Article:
When It Comes to Sex, Gay Pride is One Thing– Gay Self-Esteem is Another

June, in addition to being a month where you suddenly discover that you actually have friends who wear jorts, is also Pride month. As a community, we’ve got a lot to be proud of­­– marriage equality, increased visibility, new protection laws. All of this is well and good and worth wearing rainbow booty shorts (or jorts as the case may be) for.

But as a gay man, the road to being proud of myself, accepting myself and loving myself, hasn’t been an easy one. Especially when it comes to sex. 

The myth out there in the world is that gay men are all like Samantha Jones, Kim Cattrall’s character from Sex and the City. After all, she was written mostly by gay men and possess this freedom and open sexuality that we as a culture largely associate with gay men. Gay men in their shirtless, house music dancing glory look like a group who have sex when and wherever they want and it isn’t a big deal. Sometimes idolized by straight men and women alike, gay men can get away with a sexually open outlook that their hetero counterparts can’t. But the reality is much trickier and in my case more problematic.

Highs Not so High:

As a former addict and alcoholic, my relationship with sex has often mirrored the ways I used chemicals. Like cocaine or booze, sex was something I used to escape life, to fill emotional voids and generally get attention that I was sure would make me all better. Yet just like substances, the high from sex only lasted a few moments and I was left looking and dealing with myself. The “chasing down and looking for sex” becomes all encompassing. The highs are fewer and less reliable. On top of all this, I still carry with me old childhood Catholic baggage around sex and being gay. I’ve had to hit rock bottom around my sexual behaviors a few times. While not as physically awful as coming off drugs and alcohol, it’s uncomfortable and really difficult. The moral of the story with my sex addiction is the same as my other addictions: I can’t escape myself.

Trust me, I’ve tried. But since drugs, alcohol, chocolate, Netflix, shopping and sex don’t work, the only other option is to learn to deal with myself. More than that, I had to learn to love myself and figure out this magical unicorn called “self-esteem.” Attitude? Sure. Moxie? You bet. Sassiness? In spades! But real, honest to goodness self-esteem? Not so much. When I got sober from drugs and alcohol in 2009, I had to look at all of myself- the good and the bad. Countless meetings, inventories and hours crying were how I spent the better part of a year. This painful process, which for an addict like myself took entirely too long had an amazing silver lining. I wound up really liking myself. I took myself to the movies and dinner and generally liked being around Sean.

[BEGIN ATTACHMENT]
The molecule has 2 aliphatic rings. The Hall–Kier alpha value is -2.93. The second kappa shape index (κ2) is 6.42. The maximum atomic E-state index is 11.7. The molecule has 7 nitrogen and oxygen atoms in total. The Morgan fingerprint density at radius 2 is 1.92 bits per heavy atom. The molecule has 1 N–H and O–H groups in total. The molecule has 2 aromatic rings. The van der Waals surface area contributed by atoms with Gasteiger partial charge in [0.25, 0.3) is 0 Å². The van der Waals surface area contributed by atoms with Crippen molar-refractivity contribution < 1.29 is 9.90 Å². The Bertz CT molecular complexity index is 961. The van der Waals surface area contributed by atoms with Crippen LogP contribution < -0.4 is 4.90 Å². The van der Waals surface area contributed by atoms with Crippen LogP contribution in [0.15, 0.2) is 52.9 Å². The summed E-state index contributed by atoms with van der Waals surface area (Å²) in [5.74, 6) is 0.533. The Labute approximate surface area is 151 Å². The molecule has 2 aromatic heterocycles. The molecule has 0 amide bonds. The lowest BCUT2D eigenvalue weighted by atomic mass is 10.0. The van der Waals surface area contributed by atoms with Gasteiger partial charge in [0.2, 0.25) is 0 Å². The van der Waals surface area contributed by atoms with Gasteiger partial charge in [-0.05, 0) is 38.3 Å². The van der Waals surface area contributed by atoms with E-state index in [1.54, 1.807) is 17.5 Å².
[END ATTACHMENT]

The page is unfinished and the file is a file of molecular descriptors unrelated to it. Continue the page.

Baby, I’m Coming Up:

My first sober forays into sex were, as expected, clunky and mildly disastrous. Sex with stupid guys, time invested on dead-end weirdos and crack addict-like behavior on gay dating apps pushed me away from dating at a year and a half sober. I decided I should continue to date Sean. I threw myself into writing, meditation and hanging out with other sober people. Then one day out of nowhere and after a shower, I got this idea that maybe I was truly ready to start dating again. In a twist out of a bad Sandra Bullock movie, I literally met my future husband a few days after this post-shower thought. Crazy but true.

A Whole New Sexy World:

As a new couple our sex life was off the charts and amazing. But it was also something I had never experienced. It was sex that was sober and sex that was totally on my terms. It felt weird and alien but incredible. Sex with someone I loved versus sex to fix my broken self was a whole new world. I was having sex with a partner how cared about me and who wanted to be with me just as I was. We had sex like any new couple which is to say all of the time. It felt good and like a reward for fixing the broken little addict I’d been my whole life. Seven years into our relationship and like normal non-bunny human beings, our sex lives slowed down. We are still gay men with perhaps a higher appetite than our straight counterparts but we’re in this for the long haul. Daily hand holding, cuddling and hugs mean more than hot hookups ever did, as corny as that might sound. Our relationship is the most honest one I’ve ever had and one where I routinely admit I’ve screwed up.

Filled With Pride:

The point is a healthy outlook on sex and a happy marriage wouldn’t be possible for me had I not worked on myself. In sobriety, I have met dozens of other gay men who share my experiences, who battle self-esteem in a society that doesn’t always validate their existence and who manage to get better despite the odds. This isn’t to say every gay man is an addict or damaged goods or has trouble with self-esteem. But for me this was all certainly true. Today, however, I accept and love all parts of myself and my past. On day at a time, I have over 8 years sober, 5 years married and countless improvements in my day to day life. When Pride rolls around these days, I can honestly say I’m proud of myself, my relationship and my sex life. Maybe not rainbow jorts proud, but proud nonetheless.

 

 

Sean Paul Mahoney is a freelance writer, humorist and blogger who lives in Portland, Oregon with his husband and two cats. New work can be found weekly on seanologues.com

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